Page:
O’Mara’s waitress Donna Perry shows off some food at the Berkley restaurant Nov. 14.

O’Mara’s waitress Donna Perry shows off some food at the Berkley restaurant Nov. 14.

Photo by Donna Agusti


Small businesses in Berkley, Ferndale boost local vitality

By: Mike Koury, Sarah Wojcik | Woodward Talk | Published November 15, 2018

 Supporting small businesses helps contribute to the vitality of cities.

Supporting small businesses helps contribute to the vitality of cities.

Photo by Donna Agusti

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BERKLEY/FERNDALE — Local businesses comprise the heart of many towns and communities.

They are vital for job creation, boosting local economies and preserving neighborhoods.

Lew Sawyer, manager at O’Mara’s Restaurant in Berkley, said a big benefit of shopping locally is how the businesses pay taxes in the cities.

“A huge percentage of our business is local business, and we try to make ourselves what local people want,” he said. “We serve the needs and we pay a lot of taxes here. We help defray the cost of government.”

Phil Mendiola, principal with Hodges Subaru in Ferndale, also spoke to the economic benefits of shopping locally, as the taxes they pay to the city go back to the community.

“The government uses that money to help the vendors of the community. Not all of it. Some of that money goes to the state, but that still comes back to the community as far as road improvements, streetlights and all of those things. … Those are the things that our taxes pay for. That’s the whole plan behind shopping locally, is that some of your monies (goes) back to the neighborhood,” he said.

Aside from the economic reasons, shopping locally is just more convenient, according to Mendiola.

“You come and purchase something here, or you come and get service around here. While you’re waiting, you’re probably within walking distance or a few minutes drive, you can go to a restaurant, which is locally supported, and stuff like that,” he said. “The money kind of hangs around the neighborhood.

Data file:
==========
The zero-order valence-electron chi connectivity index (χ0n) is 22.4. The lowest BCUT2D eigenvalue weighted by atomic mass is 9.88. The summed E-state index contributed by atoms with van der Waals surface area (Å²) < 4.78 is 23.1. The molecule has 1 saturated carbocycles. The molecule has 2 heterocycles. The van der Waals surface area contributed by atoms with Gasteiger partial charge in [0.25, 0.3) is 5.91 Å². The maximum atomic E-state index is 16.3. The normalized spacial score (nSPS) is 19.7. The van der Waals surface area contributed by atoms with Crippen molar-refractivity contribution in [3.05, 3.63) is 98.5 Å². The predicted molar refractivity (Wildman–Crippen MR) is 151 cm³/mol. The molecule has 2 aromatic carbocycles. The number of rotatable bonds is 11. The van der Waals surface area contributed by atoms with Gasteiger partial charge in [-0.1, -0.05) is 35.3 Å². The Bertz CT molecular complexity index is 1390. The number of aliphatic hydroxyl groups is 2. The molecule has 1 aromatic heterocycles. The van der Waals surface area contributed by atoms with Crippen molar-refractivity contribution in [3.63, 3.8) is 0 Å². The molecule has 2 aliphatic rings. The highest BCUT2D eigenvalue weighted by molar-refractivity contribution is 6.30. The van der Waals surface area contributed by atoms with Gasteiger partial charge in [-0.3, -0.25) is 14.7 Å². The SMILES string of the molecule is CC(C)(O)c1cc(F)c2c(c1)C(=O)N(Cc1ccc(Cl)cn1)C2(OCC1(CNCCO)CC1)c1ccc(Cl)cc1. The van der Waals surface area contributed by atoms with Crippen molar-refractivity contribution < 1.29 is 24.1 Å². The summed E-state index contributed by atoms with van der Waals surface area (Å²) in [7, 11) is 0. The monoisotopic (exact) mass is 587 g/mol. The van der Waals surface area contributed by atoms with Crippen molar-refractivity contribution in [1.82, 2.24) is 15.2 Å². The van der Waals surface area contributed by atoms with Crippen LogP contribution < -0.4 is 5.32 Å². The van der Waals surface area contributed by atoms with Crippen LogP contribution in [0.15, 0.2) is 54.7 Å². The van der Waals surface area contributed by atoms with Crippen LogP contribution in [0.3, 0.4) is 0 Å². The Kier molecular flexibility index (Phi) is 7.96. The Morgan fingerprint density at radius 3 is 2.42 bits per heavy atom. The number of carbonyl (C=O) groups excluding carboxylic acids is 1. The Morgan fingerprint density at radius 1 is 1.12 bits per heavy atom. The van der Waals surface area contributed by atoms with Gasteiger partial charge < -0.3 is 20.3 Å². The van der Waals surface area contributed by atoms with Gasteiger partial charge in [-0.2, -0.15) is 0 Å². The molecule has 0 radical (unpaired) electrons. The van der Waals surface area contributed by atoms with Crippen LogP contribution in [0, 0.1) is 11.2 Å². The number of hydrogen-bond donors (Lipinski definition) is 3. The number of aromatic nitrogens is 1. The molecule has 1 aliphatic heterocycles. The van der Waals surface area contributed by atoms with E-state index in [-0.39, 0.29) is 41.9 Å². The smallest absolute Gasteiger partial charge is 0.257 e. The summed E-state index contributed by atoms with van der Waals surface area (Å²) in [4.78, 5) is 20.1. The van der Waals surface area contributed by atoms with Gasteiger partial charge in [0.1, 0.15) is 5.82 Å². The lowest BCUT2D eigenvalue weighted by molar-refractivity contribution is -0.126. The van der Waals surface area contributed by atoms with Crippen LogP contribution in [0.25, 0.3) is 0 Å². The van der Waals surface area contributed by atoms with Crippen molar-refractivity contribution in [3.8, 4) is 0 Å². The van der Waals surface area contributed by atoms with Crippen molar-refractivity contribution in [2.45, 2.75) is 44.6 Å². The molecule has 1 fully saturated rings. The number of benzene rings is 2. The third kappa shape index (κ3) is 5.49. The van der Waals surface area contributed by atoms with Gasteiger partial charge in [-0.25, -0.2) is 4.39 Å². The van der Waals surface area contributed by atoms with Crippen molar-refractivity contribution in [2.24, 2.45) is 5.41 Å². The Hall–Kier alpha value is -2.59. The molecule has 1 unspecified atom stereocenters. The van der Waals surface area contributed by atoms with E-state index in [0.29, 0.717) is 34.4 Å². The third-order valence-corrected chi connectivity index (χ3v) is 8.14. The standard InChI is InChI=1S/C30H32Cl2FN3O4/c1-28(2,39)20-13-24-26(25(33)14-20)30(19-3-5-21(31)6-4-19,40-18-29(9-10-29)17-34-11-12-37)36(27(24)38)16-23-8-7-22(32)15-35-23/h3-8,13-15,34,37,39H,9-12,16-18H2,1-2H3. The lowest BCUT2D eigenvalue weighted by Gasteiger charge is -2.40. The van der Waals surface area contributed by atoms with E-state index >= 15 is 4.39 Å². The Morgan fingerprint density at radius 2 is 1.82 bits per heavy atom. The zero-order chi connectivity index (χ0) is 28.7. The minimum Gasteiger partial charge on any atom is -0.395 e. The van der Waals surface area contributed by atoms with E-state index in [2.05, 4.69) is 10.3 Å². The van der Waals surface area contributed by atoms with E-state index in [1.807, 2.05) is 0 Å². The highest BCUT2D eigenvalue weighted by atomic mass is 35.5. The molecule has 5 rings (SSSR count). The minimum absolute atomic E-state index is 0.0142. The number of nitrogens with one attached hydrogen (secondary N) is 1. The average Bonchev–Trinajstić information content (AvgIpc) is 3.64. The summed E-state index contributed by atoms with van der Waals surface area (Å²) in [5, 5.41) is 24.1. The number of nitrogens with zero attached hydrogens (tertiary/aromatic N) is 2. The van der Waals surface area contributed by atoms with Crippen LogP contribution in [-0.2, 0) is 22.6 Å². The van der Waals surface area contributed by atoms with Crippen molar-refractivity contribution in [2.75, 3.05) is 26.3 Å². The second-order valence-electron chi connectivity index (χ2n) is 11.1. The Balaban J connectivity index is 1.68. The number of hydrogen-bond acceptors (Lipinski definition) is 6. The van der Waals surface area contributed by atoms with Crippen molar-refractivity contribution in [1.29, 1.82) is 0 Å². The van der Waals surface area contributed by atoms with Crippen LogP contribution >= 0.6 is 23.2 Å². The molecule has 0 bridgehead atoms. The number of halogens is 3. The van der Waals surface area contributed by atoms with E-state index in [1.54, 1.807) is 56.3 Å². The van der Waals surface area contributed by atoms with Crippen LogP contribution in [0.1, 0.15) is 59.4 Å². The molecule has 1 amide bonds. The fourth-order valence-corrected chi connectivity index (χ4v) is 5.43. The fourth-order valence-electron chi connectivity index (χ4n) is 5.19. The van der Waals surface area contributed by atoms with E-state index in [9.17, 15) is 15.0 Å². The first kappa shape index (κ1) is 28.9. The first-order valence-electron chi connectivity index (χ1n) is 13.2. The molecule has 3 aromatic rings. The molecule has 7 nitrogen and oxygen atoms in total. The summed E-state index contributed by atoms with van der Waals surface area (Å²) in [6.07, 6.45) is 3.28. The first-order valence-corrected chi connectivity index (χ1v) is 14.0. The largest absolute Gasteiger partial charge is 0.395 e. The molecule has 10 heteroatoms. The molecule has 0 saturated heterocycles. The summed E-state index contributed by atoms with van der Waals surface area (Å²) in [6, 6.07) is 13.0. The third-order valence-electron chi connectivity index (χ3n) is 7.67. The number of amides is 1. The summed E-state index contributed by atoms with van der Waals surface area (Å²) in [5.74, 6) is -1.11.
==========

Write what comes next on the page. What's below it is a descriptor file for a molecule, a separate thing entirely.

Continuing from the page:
“Patronizing the local community vendors (is) always nicer because it’s convenient.”

Sawyer said people are always going to go to the shopping centers or buy products online, but there are roles for smaller businesses.

“That’s what I see. If you have what people want and you’re close to them, then that works, but if people aren’t being served by the neighborhood business, then it won’t work,” he said.

“Berkley’s a nice little town. There are a lot of little businesses and different entrepreneurs that have an idea of what they think would work in a little bedroom town like this and try to cater to that need,” Sawyer said.

Royal Oak Downtown Manager Sean Kammer said the vast majority of retailers in downtown Royal Oak are small businesses.

“Royal Oak has always had a plentiful array of mom and pop retails,” he said. “Supporting them is especially important because it contributes to the vitality of the downtown. We have such a unique offering compared to so many other places, and compared to strip malls.”

Kammer said spending money at small businesses in Royal Oak that are operated by innovative entrepreneurs “means so much more” than shopping at national chains because it makes “so much more of a community impact.”

“The downtown is a very walkable place,” he said. “You can really spend a day down here. The store density allows you to discover new stores and explore what they have to offer. I think it’s so much more of a fulfilling experience.”

The Royal Oak City Commission recently passed a resolution proclaiming Saturday, Nov. 24, to be “Small Business Saturday.”

On Nov. 24, parking will be free at all structures in the city, and the city will also host a special event from 11 a.m. to 1 p.m. to commemorate the day and celebrate the opening of a new alley, recently titled Royal Oak Way, behind the 200 block of South Main Street, between 11 Mile Road and Third Street.

The event in the new alley will include light music, displays from downtown businesses, a meet-and-greet with Santa Claus, and free food samples and beverages.

Kammer added that on Nov. 24, shoppers who spend $25 at participating Royal Oak retailers will receive a Royal Oak holiday tote bag and a Royal Oak ornament while supplies last.

Both Ferndale and Berkley also will be participating in their own Small Business Saturday events.

Ferndale will have a welcome station from 11 a.m. to 2 p.m. at the Rust Belt Market, 22801 Woodward Ave., where people can pick up a canvas shopping bag while supplies last. Attendees also will get a list of participating business that will be having special sales that day, Ferndale DDA Deputy Director Cindy Willcock said.

Along with free parking and a free shuttle, people can pick up a scavenger hunt list and, by visiting specific businesses, be eligible to win prizes, Willcock said.

People shopping in Berkley will have free parking available to them, and their businesses are participating in Oakland County’s Shop, Text, Win program, in which people who shop at small businesses and send in a receipt on Nov. 24 have a chance to win $5,000 and other prizes. For more information and to enter, visit forms.oakgov.com/58.

According to the U.S. Small Business Administration, small businesses are responsible for 63 percent of net new jobs created over the past 20 years.

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